I am back from my annual Halloween hiatus and eager to get back to work. Before I introduce Gallery Eight I would like to take some time to explain a recent major upgrade to the website. One of the comments that we have repeatedly encountered is that while everyone enjoys the high resolution scans, they are sometimes slow to load. We want you to know that we get it and want this website to be as enjoyable as possible – now and in the future.
Bandwidth is increasing and computers and modems are getting faster every year. While we are anticipating these changes as we develop the website, we want to work with you to ensure the best experience now. In only six months the site has grown to over 20 GB. In addition, two of the other sites in our shared group at GoDaddy also experienced tremendous growth. As a result, our server was sometimes overwhelmed and this exacerbated the slow downloads and sometimes created error signals as the server timed out.
This past week we decided the time had come to move Waterfowl Stamps and More to a new managed host that partners with Amazon to distribute the website around the world. Although the feedback we are now getting is very gratifying, we would like to make you aware of something else you can do on your end to enhance this experience.
For those of you with high speed cable internet, our tech support team recommends a specific modem to maximize download speeds – the Arris SURFboard. These can be found online and at Best Buy. There are several different models to choose from. It is recommended to bypass the lower end model and get one of the models that supports downstream data streams of 300 Mbps or more ($100-150.00).
Even though your cable provider will advise you that gains above 120 Mbps are unlikely – most of the people we have spoken to have experienced a 50% increase to roughly 180 Mbps with the SURFboard. With our new host and a SURFboard modem, you will find the high resolution scans load very quickly – without waiting for the future!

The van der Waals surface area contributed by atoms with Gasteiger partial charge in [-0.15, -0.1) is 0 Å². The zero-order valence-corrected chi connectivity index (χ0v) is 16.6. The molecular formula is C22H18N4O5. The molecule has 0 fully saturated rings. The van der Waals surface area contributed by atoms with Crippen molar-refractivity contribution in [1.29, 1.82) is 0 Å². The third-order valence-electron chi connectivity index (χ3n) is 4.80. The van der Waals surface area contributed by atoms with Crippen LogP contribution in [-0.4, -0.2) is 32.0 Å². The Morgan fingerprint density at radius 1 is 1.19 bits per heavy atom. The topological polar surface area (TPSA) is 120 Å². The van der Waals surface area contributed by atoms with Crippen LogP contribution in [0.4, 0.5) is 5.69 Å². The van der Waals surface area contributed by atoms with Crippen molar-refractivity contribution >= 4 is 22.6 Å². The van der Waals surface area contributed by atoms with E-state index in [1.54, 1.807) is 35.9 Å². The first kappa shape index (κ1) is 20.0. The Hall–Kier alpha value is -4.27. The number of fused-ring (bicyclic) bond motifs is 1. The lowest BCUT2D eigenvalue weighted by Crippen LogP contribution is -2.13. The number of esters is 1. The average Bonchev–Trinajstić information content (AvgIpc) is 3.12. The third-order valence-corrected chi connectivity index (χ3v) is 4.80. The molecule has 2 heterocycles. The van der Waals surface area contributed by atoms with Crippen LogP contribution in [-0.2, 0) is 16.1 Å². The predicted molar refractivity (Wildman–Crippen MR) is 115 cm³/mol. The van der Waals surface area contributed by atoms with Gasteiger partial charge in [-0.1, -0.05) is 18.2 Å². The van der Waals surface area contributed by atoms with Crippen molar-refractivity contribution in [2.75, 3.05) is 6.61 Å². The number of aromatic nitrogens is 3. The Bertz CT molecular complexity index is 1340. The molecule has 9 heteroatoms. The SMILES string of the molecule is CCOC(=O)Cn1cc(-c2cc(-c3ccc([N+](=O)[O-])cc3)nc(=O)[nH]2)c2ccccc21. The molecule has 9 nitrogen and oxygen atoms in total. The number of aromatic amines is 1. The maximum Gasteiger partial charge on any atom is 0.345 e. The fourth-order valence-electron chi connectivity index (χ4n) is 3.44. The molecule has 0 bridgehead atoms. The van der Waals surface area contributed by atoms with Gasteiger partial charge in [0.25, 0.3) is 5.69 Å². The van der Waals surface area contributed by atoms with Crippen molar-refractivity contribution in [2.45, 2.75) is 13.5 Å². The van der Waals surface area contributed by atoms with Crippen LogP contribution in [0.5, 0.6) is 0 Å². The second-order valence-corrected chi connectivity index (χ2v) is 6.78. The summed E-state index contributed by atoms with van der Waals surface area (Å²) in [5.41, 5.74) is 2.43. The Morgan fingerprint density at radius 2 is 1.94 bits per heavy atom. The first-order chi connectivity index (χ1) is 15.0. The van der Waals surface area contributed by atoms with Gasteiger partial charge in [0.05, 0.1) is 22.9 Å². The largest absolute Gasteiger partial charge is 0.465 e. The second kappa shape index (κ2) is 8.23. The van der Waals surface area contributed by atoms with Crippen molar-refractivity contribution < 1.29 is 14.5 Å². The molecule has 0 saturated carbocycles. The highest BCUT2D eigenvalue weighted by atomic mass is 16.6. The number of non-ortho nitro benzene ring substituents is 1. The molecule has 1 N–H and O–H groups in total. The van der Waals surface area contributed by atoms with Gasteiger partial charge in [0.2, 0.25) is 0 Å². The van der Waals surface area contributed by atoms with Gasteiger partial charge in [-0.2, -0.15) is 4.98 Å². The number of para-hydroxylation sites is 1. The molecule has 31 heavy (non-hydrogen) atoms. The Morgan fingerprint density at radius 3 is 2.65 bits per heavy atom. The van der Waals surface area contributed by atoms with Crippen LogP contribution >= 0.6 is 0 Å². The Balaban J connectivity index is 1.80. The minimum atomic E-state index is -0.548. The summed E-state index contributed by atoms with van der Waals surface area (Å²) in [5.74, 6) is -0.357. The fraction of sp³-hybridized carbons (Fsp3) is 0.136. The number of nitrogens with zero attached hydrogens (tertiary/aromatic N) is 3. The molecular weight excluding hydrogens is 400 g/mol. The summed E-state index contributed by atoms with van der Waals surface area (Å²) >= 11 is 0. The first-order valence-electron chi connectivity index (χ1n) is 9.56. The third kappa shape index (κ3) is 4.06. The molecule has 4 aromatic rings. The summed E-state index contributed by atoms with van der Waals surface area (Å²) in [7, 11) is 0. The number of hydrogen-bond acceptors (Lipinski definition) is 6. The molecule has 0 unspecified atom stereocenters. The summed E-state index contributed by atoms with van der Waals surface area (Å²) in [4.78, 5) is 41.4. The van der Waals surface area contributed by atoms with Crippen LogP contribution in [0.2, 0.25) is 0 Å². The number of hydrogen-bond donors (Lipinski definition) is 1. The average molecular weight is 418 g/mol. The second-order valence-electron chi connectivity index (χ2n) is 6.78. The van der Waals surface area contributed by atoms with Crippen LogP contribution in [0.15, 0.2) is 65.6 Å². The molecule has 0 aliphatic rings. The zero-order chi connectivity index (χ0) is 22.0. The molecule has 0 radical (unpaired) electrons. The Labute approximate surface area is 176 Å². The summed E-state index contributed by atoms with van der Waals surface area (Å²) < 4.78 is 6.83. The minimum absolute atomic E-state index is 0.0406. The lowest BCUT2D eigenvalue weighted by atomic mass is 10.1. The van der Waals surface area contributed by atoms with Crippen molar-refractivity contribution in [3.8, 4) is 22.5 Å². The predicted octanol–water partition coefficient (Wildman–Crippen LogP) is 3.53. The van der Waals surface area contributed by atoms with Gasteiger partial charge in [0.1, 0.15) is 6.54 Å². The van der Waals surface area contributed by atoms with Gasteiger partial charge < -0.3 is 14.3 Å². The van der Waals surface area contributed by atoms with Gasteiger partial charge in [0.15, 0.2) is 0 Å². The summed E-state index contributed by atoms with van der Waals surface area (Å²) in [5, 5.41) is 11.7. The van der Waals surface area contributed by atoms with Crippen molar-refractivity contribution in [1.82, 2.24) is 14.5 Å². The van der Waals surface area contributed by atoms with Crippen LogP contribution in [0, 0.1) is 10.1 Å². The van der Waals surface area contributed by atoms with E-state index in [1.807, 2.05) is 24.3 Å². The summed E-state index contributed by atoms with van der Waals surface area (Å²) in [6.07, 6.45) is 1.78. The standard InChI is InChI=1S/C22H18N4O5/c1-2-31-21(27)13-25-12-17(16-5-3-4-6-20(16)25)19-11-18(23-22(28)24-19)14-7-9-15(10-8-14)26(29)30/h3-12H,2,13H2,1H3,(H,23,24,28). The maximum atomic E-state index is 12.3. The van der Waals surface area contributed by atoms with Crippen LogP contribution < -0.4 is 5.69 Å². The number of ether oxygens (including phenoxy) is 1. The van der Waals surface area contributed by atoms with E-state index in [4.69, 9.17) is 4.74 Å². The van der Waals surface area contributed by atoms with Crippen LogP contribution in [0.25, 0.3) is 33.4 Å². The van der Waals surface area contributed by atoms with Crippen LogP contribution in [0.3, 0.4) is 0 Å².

Gallery Eight is now up. Highlighted by 128 images of small game stamps issued by North Dakota (see Figure 1), it can be reached by clicking on Galleries beneath the Home page banner, then clicking on Gallery Eight.
Once there, you will find a short introduction for each series. After reading the introductions, click on the images to enter the individual galleries. Once inside the individual galleries, you have several options for viewing.
If you click on a thumbnail the image will expand in size. From there, you can navigate through the galleries using the forward and back arrows located at the right and left sides of your screen; you may also choose to click on the slide show symbol located at the lower right of the image (it looks like a triangle facing right). Once the slide show is running, the symbol turns into a pause button.
You may also choose to go full screen by clicking the symbol located at the upper left of the image (looks like arrows extending in four different directions). To get back to the thumbs, click the “x” symbol at the upper right of the image or click on the page outside of the image.
Also found in Gallery Eight, are the Alaska Sport Fishing stamps. This is one of the classic fish and game series and a favorite of pioneer collectors and dealers. With this in mind, we have included images of stamps issued to two Fish and Game Hall of Famers, Frank Applegate and Joseph Janousek (see Figure 2).